Naturally, Richie Tabet is honored to have the business he co-owns recognized nationally.
“I feel like it’s the fruits of our labor for 36 years,” Tabet said of the Dealer of the Year Award that RAKS Building Supply received earlier this year.
LBM Journal, a publication serving the lumber and building material distribution channel, gives its award to companies that excel at “working relentlessly to grow” and satisfying customers, according to its website. RAKS won in the category for independent lumber and building materials companies earning $50 million to $100 million in annual sales.
Tabet started RAKS in Los Lunas with Kenny Trujillo, his nephew, in 1986. The company sells building materials, hardware and paint to residential builders, commercial builders and to do-it-yourselfers.
A true family-owned and operated business, relatives are in key positions throughout the company, Trujillo said. His son, Carlos Trujillo, and Tabet’s son, Todd Tabet, will eventually take ownership of RAKS, which now has five locations in New Mexico — including one off a railroad spur in Albuquerque and one that houses a truss manufacturing plant.
Every project that RAKS assists with needs trusses, Tabet said. Trusses are frameworks constructed to support the roof or floor of a building.
“It’s gotten to be a real big business,” he said.
RAKS began designing and assembling trusses less than a decade ago and is now one of the larger truss companies in the state, Tabet said. He and Trujillo just invested $3 million into new equipment for the truss plant that will allow them to increase the facility’s output.
“It’s all automated machinery and saws,” Tabet said, “and it’s just a lot faster.”
Navigating expansion can be tricky. A business can grow but not make any money and that has happened to RAKS, Tabet said. Watching overhead as RAKS develops has been key.
“It comes to a point where either you go back down to where you started, or you just go real, real high and expand and go bigger,” Tabet said. “We’re not ones to go back down.”
What difference does it make to have a location near the railroad?
Tabet: “It made a big difference because I feel like probably 80 percent of our lumber comes on rail. Eighty, ninety percent of our plywood comes on rail. The sheetrock, about 50-50. There’s a lot of different products that come on rail. It made a huge difference. It was right here in our yard. We didn’t have to send it through a reload area and then get it brought over here.”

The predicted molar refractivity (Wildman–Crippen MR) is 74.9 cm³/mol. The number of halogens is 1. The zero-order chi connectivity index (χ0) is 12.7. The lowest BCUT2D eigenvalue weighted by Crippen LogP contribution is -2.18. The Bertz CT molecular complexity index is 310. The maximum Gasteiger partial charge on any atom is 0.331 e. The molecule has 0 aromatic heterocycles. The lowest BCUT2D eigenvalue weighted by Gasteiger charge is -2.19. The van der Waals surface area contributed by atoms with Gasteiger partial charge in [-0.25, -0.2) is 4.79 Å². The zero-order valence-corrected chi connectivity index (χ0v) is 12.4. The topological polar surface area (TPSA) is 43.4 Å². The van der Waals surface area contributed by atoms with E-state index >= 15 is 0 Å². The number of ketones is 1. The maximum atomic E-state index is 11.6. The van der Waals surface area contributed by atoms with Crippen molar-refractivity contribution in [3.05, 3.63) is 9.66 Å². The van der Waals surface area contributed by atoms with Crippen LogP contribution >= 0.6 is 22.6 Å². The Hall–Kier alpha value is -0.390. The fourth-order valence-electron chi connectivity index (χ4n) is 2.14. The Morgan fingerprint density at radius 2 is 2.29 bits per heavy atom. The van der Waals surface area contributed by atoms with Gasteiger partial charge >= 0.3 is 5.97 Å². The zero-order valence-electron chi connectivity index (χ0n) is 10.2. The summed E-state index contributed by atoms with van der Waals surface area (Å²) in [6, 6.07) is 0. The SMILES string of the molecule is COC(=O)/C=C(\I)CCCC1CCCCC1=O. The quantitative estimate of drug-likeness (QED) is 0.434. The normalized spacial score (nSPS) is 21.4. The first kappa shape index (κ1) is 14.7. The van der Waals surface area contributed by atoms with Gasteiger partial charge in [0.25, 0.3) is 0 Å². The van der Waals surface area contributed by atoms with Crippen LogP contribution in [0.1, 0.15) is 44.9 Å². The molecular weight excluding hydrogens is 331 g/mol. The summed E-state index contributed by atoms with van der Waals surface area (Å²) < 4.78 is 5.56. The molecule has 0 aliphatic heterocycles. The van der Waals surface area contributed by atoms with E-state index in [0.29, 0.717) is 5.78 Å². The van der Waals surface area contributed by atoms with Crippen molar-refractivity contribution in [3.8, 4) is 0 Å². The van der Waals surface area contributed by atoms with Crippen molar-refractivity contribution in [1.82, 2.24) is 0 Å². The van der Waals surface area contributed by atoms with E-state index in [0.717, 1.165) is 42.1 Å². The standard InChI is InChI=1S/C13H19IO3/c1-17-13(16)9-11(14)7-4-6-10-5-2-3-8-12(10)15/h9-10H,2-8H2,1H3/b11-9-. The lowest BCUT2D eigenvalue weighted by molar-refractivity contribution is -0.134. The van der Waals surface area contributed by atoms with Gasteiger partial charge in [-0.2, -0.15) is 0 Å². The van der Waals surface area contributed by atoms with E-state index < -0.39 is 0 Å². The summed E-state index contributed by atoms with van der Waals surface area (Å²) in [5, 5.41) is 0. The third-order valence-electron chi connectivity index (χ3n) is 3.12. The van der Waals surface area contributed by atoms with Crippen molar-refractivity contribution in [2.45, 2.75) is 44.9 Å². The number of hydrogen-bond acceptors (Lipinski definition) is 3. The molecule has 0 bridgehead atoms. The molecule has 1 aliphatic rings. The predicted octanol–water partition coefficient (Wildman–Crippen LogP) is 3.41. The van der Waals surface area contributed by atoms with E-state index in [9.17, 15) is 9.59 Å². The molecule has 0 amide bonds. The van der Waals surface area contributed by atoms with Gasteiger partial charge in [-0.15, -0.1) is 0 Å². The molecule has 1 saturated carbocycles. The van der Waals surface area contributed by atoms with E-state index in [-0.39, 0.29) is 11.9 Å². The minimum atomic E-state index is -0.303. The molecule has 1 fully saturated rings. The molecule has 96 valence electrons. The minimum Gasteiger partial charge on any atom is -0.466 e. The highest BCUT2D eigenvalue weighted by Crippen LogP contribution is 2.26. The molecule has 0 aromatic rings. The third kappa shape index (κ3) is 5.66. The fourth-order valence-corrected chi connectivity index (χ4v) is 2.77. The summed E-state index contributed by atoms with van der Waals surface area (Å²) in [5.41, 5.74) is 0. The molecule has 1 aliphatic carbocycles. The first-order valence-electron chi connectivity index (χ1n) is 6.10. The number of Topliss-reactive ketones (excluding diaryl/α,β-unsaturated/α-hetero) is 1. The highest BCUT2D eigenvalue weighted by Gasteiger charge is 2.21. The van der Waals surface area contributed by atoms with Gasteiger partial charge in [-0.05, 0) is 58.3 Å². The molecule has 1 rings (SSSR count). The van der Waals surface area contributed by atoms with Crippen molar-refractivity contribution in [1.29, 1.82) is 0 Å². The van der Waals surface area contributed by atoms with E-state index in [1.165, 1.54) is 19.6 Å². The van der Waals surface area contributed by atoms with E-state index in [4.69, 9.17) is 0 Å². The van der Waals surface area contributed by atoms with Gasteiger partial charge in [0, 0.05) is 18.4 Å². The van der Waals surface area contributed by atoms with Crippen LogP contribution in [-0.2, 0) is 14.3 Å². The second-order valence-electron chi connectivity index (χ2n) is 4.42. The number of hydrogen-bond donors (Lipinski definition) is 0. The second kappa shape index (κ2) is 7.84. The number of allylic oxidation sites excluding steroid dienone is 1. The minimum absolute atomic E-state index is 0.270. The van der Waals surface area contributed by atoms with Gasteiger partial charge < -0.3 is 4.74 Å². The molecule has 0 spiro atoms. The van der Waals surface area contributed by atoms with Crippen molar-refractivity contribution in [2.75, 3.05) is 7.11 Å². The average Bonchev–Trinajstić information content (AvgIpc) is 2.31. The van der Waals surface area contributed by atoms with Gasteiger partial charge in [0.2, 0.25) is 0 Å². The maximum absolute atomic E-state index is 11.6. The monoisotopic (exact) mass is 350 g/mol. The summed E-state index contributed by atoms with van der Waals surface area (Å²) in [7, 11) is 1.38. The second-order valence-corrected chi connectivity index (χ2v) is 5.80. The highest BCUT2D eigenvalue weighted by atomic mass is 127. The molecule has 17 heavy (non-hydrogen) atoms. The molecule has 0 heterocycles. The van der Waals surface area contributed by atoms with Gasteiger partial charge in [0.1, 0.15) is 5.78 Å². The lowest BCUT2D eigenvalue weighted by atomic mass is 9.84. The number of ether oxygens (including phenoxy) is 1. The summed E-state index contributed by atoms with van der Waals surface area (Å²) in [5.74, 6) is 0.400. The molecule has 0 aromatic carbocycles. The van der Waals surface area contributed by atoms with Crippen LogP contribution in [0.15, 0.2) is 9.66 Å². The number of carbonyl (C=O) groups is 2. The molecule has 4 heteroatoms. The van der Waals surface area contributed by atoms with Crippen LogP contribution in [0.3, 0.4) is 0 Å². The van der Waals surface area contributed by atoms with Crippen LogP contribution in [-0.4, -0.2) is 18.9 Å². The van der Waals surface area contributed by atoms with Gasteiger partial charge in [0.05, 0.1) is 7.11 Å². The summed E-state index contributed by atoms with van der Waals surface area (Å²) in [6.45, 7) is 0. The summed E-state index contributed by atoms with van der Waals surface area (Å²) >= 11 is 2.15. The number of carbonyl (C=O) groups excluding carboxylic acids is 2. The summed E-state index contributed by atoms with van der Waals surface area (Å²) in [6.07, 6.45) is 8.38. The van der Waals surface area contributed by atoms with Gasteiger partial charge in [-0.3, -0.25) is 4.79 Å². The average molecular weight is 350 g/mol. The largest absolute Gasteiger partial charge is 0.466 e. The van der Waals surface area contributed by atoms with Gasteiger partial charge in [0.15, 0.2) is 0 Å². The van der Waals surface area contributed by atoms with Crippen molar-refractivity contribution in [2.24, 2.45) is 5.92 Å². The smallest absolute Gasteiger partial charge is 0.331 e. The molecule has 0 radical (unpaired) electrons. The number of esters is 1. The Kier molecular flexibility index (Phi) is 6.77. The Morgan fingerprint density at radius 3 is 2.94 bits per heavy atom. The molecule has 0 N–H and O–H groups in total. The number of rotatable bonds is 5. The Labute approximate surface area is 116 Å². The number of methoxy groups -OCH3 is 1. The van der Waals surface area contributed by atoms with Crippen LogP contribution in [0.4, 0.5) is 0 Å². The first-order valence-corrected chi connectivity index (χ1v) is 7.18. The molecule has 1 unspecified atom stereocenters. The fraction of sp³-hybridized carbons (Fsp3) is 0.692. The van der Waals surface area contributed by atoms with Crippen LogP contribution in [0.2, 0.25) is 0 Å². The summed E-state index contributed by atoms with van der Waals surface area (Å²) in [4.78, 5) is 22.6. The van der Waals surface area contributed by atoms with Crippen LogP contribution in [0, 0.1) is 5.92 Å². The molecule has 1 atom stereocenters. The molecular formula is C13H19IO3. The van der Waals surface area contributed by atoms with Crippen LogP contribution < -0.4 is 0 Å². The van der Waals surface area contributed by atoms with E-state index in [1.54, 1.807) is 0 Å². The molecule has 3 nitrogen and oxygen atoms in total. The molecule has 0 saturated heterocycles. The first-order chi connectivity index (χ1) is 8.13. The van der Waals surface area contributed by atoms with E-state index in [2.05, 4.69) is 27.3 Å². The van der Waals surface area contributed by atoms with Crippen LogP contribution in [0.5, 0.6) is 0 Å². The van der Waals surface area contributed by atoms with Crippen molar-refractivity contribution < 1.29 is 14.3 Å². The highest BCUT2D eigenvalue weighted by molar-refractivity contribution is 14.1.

So does that save time or money?
Trujillo: “With fuel the way it is today, I’m thinking that it’s probably 15 percent cheaper right now to get it on rail than it is to bring it in a truck.”
Considering the labor shortage, are you trying anything different now to get new employees?
Trujillo: “Well, we’ve always hired within. Every job that we have in management or whatever, we always post it and try to hire within. So we’re working real hard on that. About a year ago, we were looking, trying to outsource it to college kids and stuff like that. So we’ve made our mind up that we’re just gonna move up our people. We’ve even moved people from the outside that have been delivering that are good on the computer, and we didn’t know that. We bring them in. Try to put them in sales and stuff like that and management.”
What advice would you have for other family businesses? What works and what doesn’t?
Tabet: “Well, the biggest problem with a lot of family businesses is that the second, third-generation, they just think they don’t have to work and (they) take anything they want. Here at RAKS, we’re real structured where if you want something, you pay for it. Or you put it on an account. You just don’t take things. Coming in late doesn’t cut it with us. You know what I’m saying? You’ve seen the stories where these young second, and third-generation kids, they don’t want to go to work, but yet they want the money. That doesn’t work at RAKS Building Supply.”
How have your sons and other family members learned the business?
Trujillo: “Basically what happens is they all start in junior high with us and in high school. Basically, they’re hanging around the yard, and then we’ll send them out on deliveries when they’re in high school so they can learn the delivery aspect. They work themselves back into the inside. And then basically, like Richie said, his boy, my boy — they’re kind of tied to the hip of each of us.”
Do you think that the need for houses is just going to keep going?
Tabet: “Everybody’s talking recession again. But we can’t see that right now. We’re still planning. And we’re in pretty good shape in every area that if something hit, we could withstand it. So we’re not backing down. I mean, a lot of people were backing down, and they’re out of product. … Like Kenny says, you can’t sell out of an empty wagon. We don’t feel that. We have been through several recessions, and we know how it is. We work it so we come out of it.”